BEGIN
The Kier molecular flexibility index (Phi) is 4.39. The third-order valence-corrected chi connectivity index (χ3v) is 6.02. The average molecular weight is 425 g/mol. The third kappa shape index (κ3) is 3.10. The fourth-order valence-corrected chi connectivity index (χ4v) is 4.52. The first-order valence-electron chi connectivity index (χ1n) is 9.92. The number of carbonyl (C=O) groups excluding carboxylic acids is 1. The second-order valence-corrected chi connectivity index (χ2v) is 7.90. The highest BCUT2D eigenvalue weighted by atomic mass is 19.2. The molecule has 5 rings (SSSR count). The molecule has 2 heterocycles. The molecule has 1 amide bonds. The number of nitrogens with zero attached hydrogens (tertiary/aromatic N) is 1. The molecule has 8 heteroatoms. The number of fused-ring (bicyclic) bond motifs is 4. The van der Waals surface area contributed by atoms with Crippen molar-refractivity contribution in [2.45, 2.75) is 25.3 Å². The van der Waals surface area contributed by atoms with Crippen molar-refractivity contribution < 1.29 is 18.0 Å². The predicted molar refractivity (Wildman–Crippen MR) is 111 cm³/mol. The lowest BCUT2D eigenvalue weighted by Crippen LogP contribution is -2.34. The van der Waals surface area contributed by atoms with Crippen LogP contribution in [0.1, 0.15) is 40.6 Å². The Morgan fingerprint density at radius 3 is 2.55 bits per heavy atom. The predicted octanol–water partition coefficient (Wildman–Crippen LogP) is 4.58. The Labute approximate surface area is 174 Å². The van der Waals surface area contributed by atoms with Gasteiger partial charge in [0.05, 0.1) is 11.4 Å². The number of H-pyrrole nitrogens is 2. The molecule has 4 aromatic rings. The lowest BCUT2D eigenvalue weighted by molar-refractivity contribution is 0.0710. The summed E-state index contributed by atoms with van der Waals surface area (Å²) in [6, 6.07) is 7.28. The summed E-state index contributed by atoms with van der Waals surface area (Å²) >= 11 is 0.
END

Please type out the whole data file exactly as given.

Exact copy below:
The Kier molecular flexibility index (Phi) is 4.39. The third-order valence-corrected chi connectivity index (χ3v) is 6.02. The average molecular weight is 425 g/mol. The third kappa shape index (κ3) is 3.10. The fourth-order valence-corrected chi connectivity index (χ4v) is 4.52. The first-order valence-electron chi connectivity index (χ1n) is 9.92. The number of carbonyl (C=O) groups excluding carboxylic acids is 1. The second-order valence-corrected chi connectivity index (χ2v) is 7.90. The highest BCUT2D eigenvalue weighted by atomic mass is 19.2. The molecule has 5 rings (SSSR count). The molecule has 2 heterocycles. The molecule has 1 amide bonds. The number of nitrogens with zero attached hydrogens (tertiary/aromatic N) is 1. The molecule has 8 heteroatoms. The number of fused-ring (bicyclic) bond motifs is 4. The van der Waals surface area contributed by atoms with Crippen molar-refractivity contribution in [2.45, 2.75) is 25.3 Å². The van der Waals surface area contributed by atoms with Crippen molar-refractivity contribution < 1.29 is 18.0 Å². The predicted molar refractivity (Wildman–Crippen MR) is 111 cm³/mol. The lowest BCUT2D eigenvalue weighted by Crippen LogP contribution is -2.34. The van der Waals surface area contributed by atoms with Crippen LogP contribution in [0.1, 0.15) is 40.6 Å². The Morgan fingerprint density at radius 3 is 2.55 bits per heavy atom. The predicted octanol–water partition coefficient (Wildman–Crippen LogP) is 4.58. The Labute approximate surface area is 174 Å². The van der Waals surface area contributed by atoms with Gasteiger partial charge in [0.05, 0.1) is 11.4 Å². The number of H-pyrrole nitrogens is 2. The molecule has 4 aromatic rings. The lowest BCUT2D eigenvalue weighted by molar-refractivity contribution is 0.0710. The summed E-state index contributed by atoms with van der Waals surface area (Å²) in [6, 6.07) is 7.28. The summed E-state index contributed by atoms with van der Waals surface area (Å²) >= 11 is 0.